A ‘no cell phone’ rule should be one of the first lessons to give your teen. Putting the cell phone away will eliminate the temptation to text while driving.
Baltimore, MD (PRWEB) June 08, 2016
In response to new research by the AAA Foundation For Traffic Safety, Maryland personal injury attorney Steven H. Heisler is calling on mothers to step in to reverse the growing trend of distracted driving accidents among teens.
The research from AAA and the University of Iowa shows that distracted driving causes 60 percent of teen crashes.
Heisler said we should dispel the myths that are still so pervasive in our society about female drivers and encourage them to become a bigger voice in shaping their teen’s driving habits.
“Unfortunately, women are so often encouraged to hand over the keys to the men in their lives, even though the statistics repeatedly show that women are safer drivers,” Heisler said. “For example, in 2014, men were responsible for 71 percent of passenger vehicle driver deaths. Men have also been shown to have much higher rates of aggressive driving, intoxicated driving and speeding.”
One particularly damaging side effect of cultural stereotypes against women is the fact that mothers are also seen as being somehow less qualified than fathers to give their teens tips on driving. It’s time for mothers to be given the respect they deserve when it comes to doling out driving safety wisdom, Heisler said.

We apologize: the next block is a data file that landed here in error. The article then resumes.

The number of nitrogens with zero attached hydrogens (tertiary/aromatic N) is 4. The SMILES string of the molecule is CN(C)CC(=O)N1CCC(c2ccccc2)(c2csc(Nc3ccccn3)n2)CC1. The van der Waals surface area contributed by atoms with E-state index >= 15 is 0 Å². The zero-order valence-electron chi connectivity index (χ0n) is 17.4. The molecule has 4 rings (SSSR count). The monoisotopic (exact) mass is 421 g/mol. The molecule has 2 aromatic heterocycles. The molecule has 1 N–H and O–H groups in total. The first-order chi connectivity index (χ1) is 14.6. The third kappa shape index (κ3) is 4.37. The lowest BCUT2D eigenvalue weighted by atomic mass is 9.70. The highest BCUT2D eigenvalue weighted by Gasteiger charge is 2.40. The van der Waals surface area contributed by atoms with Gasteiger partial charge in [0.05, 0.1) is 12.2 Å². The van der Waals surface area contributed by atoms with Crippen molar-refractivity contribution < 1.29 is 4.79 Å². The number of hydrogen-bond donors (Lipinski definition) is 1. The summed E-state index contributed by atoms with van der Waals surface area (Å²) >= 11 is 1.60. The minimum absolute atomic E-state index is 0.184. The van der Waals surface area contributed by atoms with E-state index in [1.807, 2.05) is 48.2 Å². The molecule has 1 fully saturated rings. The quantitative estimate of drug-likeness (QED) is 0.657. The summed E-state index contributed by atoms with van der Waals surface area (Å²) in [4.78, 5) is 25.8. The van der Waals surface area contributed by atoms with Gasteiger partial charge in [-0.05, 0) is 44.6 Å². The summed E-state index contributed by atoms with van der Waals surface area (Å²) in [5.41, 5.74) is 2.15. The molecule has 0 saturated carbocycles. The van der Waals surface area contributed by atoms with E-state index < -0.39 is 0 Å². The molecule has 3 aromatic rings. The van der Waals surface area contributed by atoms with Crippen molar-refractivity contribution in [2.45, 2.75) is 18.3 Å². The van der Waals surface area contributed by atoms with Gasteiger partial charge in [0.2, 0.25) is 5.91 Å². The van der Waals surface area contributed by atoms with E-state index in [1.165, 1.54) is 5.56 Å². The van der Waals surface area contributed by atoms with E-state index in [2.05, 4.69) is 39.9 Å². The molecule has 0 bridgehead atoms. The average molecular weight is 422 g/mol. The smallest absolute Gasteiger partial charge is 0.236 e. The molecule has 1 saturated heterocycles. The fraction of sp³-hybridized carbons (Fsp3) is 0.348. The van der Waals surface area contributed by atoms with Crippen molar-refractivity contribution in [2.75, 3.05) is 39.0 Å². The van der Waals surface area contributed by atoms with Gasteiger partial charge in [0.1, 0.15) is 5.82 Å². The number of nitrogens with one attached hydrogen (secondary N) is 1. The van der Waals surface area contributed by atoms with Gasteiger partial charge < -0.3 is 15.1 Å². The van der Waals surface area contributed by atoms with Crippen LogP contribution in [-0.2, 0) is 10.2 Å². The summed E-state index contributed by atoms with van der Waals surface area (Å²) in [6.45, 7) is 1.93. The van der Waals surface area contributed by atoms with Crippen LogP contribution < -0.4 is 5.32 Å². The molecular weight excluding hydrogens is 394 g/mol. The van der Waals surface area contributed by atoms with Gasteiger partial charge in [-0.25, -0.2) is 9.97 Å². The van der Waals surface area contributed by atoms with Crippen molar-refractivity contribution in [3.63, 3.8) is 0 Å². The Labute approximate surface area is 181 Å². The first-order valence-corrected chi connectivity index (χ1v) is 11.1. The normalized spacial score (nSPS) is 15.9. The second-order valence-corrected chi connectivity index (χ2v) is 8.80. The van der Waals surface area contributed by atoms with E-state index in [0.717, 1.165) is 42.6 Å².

“This is especially true for divorced mothers who are regaining their autonomy after being relegated to the role of backseat drivers by their former spouses,” Heisler said. “Maybe their ex-husband insisted on driving, or maybe their male machismo required being the expert on all things car-related.”
What are some tips that mothers can give their teen drivers for the “100 Deadliest Days,” the summer months when teens are out of school and on the roads?
Heisler says that the first priority is to get rid of the extra passengers. “It’s great to offer rides to friends, but your teen should avoid extra passengers.” Heisler said. “AAA’s study suggests that other passengers are the leading cause of distracted driving accidents among teens. If your teen is just learning to drive, remember that they should have more experience before they let friends ride along."
Mobile phones should never be in the hands of a driver. “A ‘no cell phone’ rule should be one of the first lessons to give your teen,” Heisler said. “Putting the cell phone away will eliminate the temptation to text while driving.”
We also have to teach them the importance of being sober drivers, he added. “To eliminate drunk driving among teens, we have to be realistic about the fact that some teens are going to drink,” Heisler said. “While that teen might not be your child, they might be in a group with other teens who have been drinking. Whatever the case may be, the person who has been drinking should always be relegated to the role of non-driver.”
About Steven H. Heisler, The Injury Lawyer
Since his graduation from the University of Baltimore Law School in 1988, Steven H. Heisler has focused on making a difference both in his community and for those who have suffered an injury in Maryland. For more information, please visit http://www.theinjurylawyermd.com/.
Steven H. Heisler, Esq.
The Law Offices of Steven H. Heisler
1011 N. Calvert Street
Baltimore, MD 21202